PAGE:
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ORIGINAL ARTICLE
J Edu Health Promot 2018,  7:69

The predictive role of spiritual intelligence in self-management in adolescents with type 1 diabetes


1 Department of Nursing, Research Center for Non Communicable Diseases Pediatric Nursing Master of Science, Nursing Faculty, Jahrom University of Medical Sciences, Jahrom, Iran
2 Department of Nursing, Research Center for Non Communicable Diseases, PhD of Nursing Nursing Faculty, Jahrom University of Medical Sciences, Jahrom, Iran
3 Department of Nursing, Nursing Care Research Center, Iran University of Medical Sciences, Tehran, Iran
4 Department of Biostatistics, Instructor of Nursing School, Tehran Medical University of Medical Sciences, Tehran, Iran
5 Department of Pediatric Nursing and Midwifery Factually, Iran University of Medical Sciences, Tehran, Iran

Date of Submission30-Nov-2017
Date of Acceptance23-May-2018
Date of Web Publication03-May-2018

Correspondence Address:
Prof. Soroor Parvizy
Iran University of Medical Sciences, Tehran
Iran
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Source of Support: None, Conflict of Interest: None


DOI: 10.4103/jehp.jehp_182_17

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  Abstract 

Introduction: Self-management leads to blood glucose control and reduced morbidity and mortality in adolescents with type 1 diabetes. Different factors affect the self-management whose role and effect are still unknown. Among the influential factors whose effect is vague are spiritual intelligence, and this study aims to investigate the predictive role of spiritual intelligence in diabetes management.
Materials and Methods: In this descriptive-correlation study, 200 adolescents with type 1 diabetes were enrolled. To measure spiritual intelligence, the 24-question SISRI questionnaire and to measure self-management of diabetes, the SMOD-A questionnaire (48 questions) were used. Data were analyzed using SPSS software version 18 using linear regression analysis tests. Data collection was conducted by simple sampling.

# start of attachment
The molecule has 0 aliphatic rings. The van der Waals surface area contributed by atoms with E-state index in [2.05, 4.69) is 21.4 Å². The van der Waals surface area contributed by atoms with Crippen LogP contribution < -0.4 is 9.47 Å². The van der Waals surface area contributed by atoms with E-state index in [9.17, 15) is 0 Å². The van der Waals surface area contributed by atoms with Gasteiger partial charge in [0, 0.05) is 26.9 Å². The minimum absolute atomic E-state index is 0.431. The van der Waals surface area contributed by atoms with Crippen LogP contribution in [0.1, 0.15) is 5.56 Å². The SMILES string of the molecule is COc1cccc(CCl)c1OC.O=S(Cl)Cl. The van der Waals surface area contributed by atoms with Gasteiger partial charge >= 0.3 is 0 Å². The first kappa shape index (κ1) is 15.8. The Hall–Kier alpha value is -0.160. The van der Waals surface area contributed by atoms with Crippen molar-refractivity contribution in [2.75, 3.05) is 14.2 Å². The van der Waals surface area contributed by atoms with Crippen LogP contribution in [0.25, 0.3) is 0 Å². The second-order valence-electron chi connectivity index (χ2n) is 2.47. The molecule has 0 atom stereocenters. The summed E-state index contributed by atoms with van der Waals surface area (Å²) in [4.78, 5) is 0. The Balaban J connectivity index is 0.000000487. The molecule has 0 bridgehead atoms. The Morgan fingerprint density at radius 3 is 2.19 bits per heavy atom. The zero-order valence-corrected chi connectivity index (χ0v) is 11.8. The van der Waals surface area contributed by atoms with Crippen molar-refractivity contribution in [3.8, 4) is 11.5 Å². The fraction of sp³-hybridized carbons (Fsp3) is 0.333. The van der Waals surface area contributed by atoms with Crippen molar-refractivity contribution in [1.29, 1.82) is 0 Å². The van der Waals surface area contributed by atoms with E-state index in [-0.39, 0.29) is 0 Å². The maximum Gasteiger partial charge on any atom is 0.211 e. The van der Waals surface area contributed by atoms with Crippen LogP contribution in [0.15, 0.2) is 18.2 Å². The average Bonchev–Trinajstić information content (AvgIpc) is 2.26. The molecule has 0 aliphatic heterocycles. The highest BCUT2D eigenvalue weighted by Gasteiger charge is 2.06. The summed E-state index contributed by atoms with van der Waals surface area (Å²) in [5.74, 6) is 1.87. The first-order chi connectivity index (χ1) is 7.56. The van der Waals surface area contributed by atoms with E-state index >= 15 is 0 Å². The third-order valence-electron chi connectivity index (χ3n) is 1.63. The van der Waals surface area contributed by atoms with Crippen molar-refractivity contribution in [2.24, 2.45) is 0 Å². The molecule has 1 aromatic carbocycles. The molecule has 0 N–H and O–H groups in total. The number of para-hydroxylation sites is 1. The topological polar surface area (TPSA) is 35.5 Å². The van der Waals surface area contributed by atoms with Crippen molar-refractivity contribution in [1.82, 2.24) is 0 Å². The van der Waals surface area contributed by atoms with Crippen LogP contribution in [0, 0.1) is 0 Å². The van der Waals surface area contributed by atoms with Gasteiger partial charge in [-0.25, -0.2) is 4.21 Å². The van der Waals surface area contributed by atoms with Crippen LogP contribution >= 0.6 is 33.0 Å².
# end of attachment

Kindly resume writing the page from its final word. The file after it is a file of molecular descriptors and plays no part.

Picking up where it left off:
Results: Mean score of self-management of diabetes and spirituality was 86.1 ± 15.1 and 60.42 ± 12.9, respectively. Linear regression test (ANOVA: 0.002, F = 9.839) showed effect on diabetes self-management (β: 0.218).
Conclusion: This study showed that spiritual intelligence can predict diabetes self-management, though poorly predicted, and by strengthening it, has a decisive role in improving the health of adolescents with diabetes. Considering the findings of this study, a new window of nurses' performance in managing diabetes based on the promotion of spiritual intelligence in the educational, care, counseling, and support roles of nursing science can be opened.

Keywords: Diabetes mellitus, self-management and adolescent, spiritual intelligence


How to cite this article:
Rahmanian M, Hojat M, Fatemi NS, Mehran A, Parvizy S. The predictive role of spiritual intelligence in self-management in adolescents with type 1 diabetes. J Edu Health Promot 2018;7:69

How to cite this URL:
Rahmanian M, Hojat M, Fatemi NS, Mehran A, Parvizy S. The predictive role of spiritual intelligence in self-management in adolescents with type 1 diabetes. J Edu Health Promot [serial online] 2018 [cited 2018 May 22];7:69. Available from: http://www.jehp.net/text.asp?2018/7/1/69/231777




  Introduction Top


One in every 300 children under the age of 18 suffers from type 1 diabetes.[1] Due to the low level of knowledge and skills of adolescents in managing illness and prolonged periods of illness, the physical and psychological complications of diabetes in adolescents are more than in adults.[2] In adolescents with diabetes, a critical period of adolescence is associated with problems with a metabolic disorder which challenges diabetes control.[3],[4] Given the unique conditions of adolescence, having a normal life requires proper management. To achieve this goal, proper understanding of diabetes by the adolescents, identifying their needs and making decisions for the management of the disease, and obtaining a proper living based on the culture and situation of their lives in accordance with the disease will be helpful. Self-management of diabetes as a basis for controlling blood glucose significantly reduces the risk of complications and consequently mortality.[2],[5],[6] Given the importance of self-management in people with diabetes, many studies have focused on factors affecting its management. Bigdely et al. (2016) examined factors affecting self-care in a group of diabetic patients in Iran. Results showed that factors such as age, knowledge about the disease, good relationship between patient and physician, depression, and number of annual visits by health-care team affect self-care in diabetic patients.[7]